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Crystallisation enables dissolved substances from solutions to be transformed into a solid and separated.
This trainer has been developed in cooperation with the Chair of the Thermal Process Technology at the Martin-Luther University, Halle-Wittenberg (Prof. Dr. Ulrich).
A pump delivers a saturated potassium sulphate solution in a circuit with a tank. To prevent premature crystallisation, the solution is heated above saturation temperature using a heating circuit. Both circuits are connected by two heat exchangers. A small amount of this undersaturated solution is fed through the crystallisation cell as a bypass. To crystallise this part of the solution, it is cooled by cooling water using two heat exchangers. Reducing the temperature converts the solution into an oversaturated, metastable state.
The crystallisation cell is a tube fitted with porous filter media at both the inlet and outlet. The removable cell can be opened to allow the addition of seed crystals. The porous filter media are selected in a way that the crystals can't escape from the cell. The flow conditions cause a fluidised bed in the cell. The dissolved potassium sulphate crystallises out of the metastable solution at the seed crystals. The crystals grow. The growth rate can be determined by weighing the crystals before and after the experiment and by measurement of time.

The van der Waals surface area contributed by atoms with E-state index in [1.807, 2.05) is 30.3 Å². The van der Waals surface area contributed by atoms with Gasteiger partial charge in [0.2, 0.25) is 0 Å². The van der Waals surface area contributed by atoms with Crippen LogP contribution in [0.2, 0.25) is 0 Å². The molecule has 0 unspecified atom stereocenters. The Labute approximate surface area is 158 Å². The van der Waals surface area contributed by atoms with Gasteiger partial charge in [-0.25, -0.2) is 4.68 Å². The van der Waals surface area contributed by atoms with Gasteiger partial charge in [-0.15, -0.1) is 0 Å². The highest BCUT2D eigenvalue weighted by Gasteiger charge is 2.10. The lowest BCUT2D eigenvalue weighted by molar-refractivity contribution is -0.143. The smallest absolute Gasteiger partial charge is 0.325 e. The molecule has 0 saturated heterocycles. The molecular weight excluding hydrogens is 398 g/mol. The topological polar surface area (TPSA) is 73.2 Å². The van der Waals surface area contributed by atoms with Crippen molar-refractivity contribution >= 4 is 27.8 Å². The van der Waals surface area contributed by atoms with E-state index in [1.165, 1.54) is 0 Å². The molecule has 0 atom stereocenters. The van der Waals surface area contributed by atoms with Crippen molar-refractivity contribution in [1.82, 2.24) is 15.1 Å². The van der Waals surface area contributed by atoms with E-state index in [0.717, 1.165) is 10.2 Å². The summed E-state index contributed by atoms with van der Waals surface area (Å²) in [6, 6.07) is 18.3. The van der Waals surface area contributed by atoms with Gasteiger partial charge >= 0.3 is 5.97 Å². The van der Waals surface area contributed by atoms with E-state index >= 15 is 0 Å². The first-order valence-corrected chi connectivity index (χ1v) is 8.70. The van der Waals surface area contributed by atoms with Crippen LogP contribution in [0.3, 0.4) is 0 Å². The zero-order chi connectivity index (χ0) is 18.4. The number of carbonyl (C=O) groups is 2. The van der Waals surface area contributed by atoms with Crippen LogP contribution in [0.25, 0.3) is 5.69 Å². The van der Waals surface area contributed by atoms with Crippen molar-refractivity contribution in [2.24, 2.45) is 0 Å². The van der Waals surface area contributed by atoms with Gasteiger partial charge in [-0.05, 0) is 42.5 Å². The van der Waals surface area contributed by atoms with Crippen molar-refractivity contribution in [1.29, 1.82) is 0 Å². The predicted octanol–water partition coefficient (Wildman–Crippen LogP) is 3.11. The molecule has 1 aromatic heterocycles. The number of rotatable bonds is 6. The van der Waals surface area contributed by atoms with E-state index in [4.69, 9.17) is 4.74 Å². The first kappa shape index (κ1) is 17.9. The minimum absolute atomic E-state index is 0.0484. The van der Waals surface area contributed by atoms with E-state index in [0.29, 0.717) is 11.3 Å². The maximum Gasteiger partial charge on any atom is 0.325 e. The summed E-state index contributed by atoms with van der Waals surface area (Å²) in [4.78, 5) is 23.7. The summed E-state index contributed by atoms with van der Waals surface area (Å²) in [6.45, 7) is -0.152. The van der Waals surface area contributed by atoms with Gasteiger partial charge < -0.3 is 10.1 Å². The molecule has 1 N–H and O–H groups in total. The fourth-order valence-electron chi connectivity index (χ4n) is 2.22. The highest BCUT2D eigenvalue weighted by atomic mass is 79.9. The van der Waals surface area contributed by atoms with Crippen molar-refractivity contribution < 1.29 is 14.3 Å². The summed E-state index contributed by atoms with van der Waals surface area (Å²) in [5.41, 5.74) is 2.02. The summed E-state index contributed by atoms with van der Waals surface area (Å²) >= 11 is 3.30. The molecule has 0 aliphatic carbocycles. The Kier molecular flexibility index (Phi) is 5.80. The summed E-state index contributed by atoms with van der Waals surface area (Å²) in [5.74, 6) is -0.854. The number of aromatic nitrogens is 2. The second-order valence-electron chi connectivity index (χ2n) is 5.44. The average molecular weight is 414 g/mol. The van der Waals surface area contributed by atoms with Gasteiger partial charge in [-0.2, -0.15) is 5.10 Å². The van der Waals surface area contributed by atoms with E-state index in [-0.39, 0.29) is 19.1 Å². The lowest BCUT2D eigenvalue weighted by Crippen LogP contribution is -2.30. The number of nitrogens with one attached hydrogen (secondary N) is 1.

A stirred tank with heat exchanger is available to prepare a saturated potassium sulphate solution. The temperatures in the two tanks and the temperature required in the bypass for crystallisation are recorded and controlled using sensors.
A drying chamber, a balance, a screening machine and a microscope are recommended for evaluating the experiments. Potassium sulphate is not included.
The well-structured instructional material sets out the fundamentals and provides a step-by-step guide through the experiments.
Learning Objectives / Experiments
- fundamental principle of cooling crystallisation
- investigation of the factors influencing crystal growth
* saturation time